Cisco's Mobile IPv4 Host Configuration Extensions
Note: This ballot was opened for revision 04 and is now closed.
(Margaret Cullen) Yes
(Brian Carpenter) No Objection
Comment (2005-09-14 for -** No value found for 'p.get_dochistory.rev' **)
Gen-ART review comments from Elwyn Davies: The document is generally in good shape but needs a small number of clarifications: - It should be made explicit which extensions are allowed in registration requests and which in registration replies. - The sub-type fields in s3 should be explicitly stated to contain an integer from 0 to 255. - The Home Network Prefix extension would be better named Home Network Prefix Length extension. - In s3.1: It would be worth stating that other values of the selector are reserved... presumably some form of flag word was intended originally but this is now presumably moot. Questions about the DHCP Client ID Extension: - Regarding the summary in s2: If the Client ID is *really* used to obtain the IP address for the mobile node, this can only be done while the node is at home. If the mobile node is booting up on a foreign network it needs to find its IP address by some other means than DHCP. What is actually implemented here? Is the home agent to query the DHCP server and obtain the client ID and pass it on? Is the mobile node supposed to know what its Client ID is and pass it through the Home Agent which can use it on behalf of the mobile node? - In s3.5, it should be made clear if this is expected to be in a registration request or a registration reply (or either). - [Aside] There has been some discussion in the wg as to what information should be obtained through this sort of request. Much of it could be obtained through DHCP once the mobile node is told the address of the DHCP server. And there is no particular need for the home agent to know the DHCP Client ID as far as I can see. <snip> Editorial: s3.8: s/atmost/at most/ s5: s/information/informational/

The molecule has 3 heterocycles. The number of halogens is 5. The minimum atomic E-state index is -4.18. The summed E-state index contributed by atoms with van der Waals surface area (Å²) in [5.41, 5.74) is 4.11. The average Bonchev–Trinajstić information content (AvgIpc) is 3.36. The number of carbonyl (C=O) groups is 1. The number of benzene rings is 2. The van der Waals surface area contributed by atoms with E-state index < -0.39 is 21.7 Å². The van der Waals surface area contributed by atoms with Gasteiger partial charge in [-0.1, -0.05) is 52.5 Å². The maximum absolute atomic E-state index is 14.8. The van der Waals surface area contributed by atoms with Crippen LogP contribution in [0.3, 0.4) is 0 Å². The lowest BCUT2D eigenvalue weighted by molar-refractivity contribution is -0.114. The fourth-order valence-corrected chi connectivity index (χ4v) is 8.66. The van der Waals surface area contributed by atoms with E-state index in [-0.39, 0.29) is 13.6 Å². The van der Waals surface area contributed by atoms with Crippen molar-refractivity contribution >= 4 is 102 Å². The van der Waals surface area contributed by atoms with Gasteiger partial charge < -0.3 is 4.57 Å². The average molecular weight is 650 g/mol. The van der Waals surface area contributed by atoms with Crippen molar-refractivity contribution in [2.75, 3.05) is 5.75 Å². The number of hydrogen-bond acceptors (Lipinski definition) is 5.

(Bill Fenner) No Objection
(Ted Hardie) No Objection
(Russ Housley) (was No Record, Discuss) No Objection
I propose an alternate IESG note: This RFC is not a candidate for any level of Internet Standard. The IETF disclaims any knowledge of the fitness of this RFC for any purpose and in particular notes that the decision to publish is not based on IETF review for such things as security, congestion control, or inappropriate interaction with deployed protocols. The RFC Editor has chosen to publish this document at its discretion. Readers of this document should exercise caution in evaluating its value for implementation and deployment. See RFC 3932 for more information. This RFC does not offer any security mechanisms to provide data origin authentication and integrity, yet these security services are vitally important in this context.